Dickens describes the room which Miss Havisham indicates Pip to as being ‘spacious’, having an ‘oppressive’, ‘airless smell’, and daylight being ‘completely excluded’. Irony is used to describe the fire, a symbol of hell, ‘that was more disposed to go out than to burn up’, the ‘reluctant’ cold smoke is compared to the marsh mist, and the candles in the room, which ‘faintly troubled its darkness’. Dickens stresses the coldness of the room, ironically describing not only the ‘cold’ smoke, but also the ‘wintry branches’ of candles, suggesting that even the candles aren’t giving out heat.
The irony and tension intrigues the reader as to why Satis House holds the sinister mood that it does and increases the reader’s sympathy towards Pip, as Dickens brings him to yet another place of gloom, which is significant as Pip is portrayed as not yet having seen or experienced any sign of happiness in his life. Dickens emphasises the significance of the sense of time having frozen within Satis House, using repetition of the clocks ‘having stopped at twenty minutes to nine’, to contribute to the apprehensive atmosphere. Dickens uses Pip’s opinion to portray the room as having ‘once been handsome’.
He describes everything in the room as being ‘covered with dust and mould, and dropping to pieces’, to stress the neglect and lack of care of the room. Dickens stresses the portrayal of the main object in the room, ‘a long table with a tablecloth spread on it’. He suggests that with the clocks all stopped, the significance of the table is that it was as though ‘a feast had been in preparation’ at the moment that time seemingly froze within Satis House. Dickens describes ‘an epergne’ of some kind centred at the middle of this cloth, which is later revealed to the reader to be a wedding cake.
Dickens symbolises this ‘yellow’ wedding cake as linked to death, evil and depression by using the simile of spiders running to and out of the cake, ‘seeming to grow, like a black fungus’. He also portrays it as ‘overhung with cobwebs’, ‘indistinguishable’ and uses the imagery of an important event occurring in the ‘spider community’, suggesting that a great many spiders have literally taken over the room from Miss Havisham. To illustrate this image furthermore, Dickens adds the detail of the spiders having blotchy ‘bodies’. He uses the word ‘bodies’, symbolising corpses, to enhance the deathly tone.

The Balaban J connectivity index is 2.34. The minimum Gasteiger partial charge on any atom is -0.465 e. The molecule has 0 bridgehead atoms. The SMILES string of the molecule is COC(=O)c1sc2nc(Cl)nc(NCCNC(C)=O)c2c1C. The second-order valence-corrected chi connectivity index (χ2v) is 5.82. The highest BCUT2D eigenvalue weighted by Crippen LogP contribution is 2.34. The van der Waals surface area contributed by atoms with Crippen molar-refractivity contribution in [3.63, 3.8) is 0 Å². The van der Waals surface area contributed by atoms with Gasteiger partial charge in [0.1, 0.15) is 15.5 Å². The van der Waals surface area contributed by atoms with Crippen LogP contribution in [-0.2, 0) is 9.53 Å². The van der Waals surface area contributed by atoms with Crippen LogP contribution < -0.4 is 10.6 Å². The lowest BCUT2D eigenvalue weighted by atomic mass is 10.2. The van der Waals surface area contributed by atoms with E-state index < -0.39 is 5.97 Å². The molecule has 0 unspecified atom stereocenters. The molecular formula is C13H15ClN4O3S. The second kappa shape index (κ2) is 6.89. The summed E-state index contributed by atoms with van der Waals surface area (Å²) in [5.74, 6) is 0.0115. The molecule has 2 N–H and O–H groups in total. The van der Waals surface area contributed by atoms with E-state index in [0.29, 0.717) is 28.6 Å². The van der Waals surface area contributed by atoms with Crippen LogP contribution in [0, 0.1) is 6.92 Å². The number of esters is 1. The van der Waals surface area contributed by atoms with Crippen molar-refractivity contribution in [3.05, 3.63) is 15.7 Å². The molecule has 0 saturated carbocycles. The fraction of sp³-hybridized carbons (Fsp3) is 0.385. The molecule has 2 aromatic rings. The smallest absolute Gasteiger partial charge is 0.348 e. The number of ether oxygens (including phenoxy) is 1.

Dickens intensifies this fearful mood by then using the same tone to describe Miss Havisham. He again uses Pip’s opinion to portray Miss Havisham, using the simile of her ‘looking like the Witch of the place’, and also using the comparison of her to the ‘ghastly waxwork at the Fair’. The significance of these comparisons is that using the words ‘Witch’ and ‘ghastly’, they show Pip’s opinion of Miss Havisham’s appearance to be evil and terrifying. They also portray Miss Havisham’s appearance to be unrealistic, which perhaps implies that Pip’s again letting his dark imagination take over.
Later on in the novel, Miss Havisham describes metaphorically how the deteriorating of her state of mind and the decaying condition of Satis House ‘have worn away together’, and how mice have ‘gnawed’ at her just like they have ‘gnawed’ at the house, by which Dickens means the damage of the house symbolises the heartbreak of which Miss Havisham has suffered. Dickens uses repetition of ‘yellow and withered’ to emphasise the decaying and deteriorating state of Miss Havisham’s possessions around her. He amplifies this idea by mentioning Pip’s vision that he and Estella ‘might presently begin to decay’, being the people surrounding Miss Havisham.
This adds to the tension for the reader, again creating anxiety and sympathy for not only Pip, but also Estella. Dickens uses the ominous tone of Chapters 8 and 11 to show characterisation, reflecting the minds of Pip and Estella as well as Miss Havisham. Pip is again revealed in these Chapters to let his dark imagination take over when he sees Miss Havisham as a ‘figure’ that emerges ‘hanging by the neck’ and then suddenly disappears, suggesting that she wasn’t there in the first place. By this, his mind is again suggested to be grim, referring back to his tragic childhood in Chapter 1.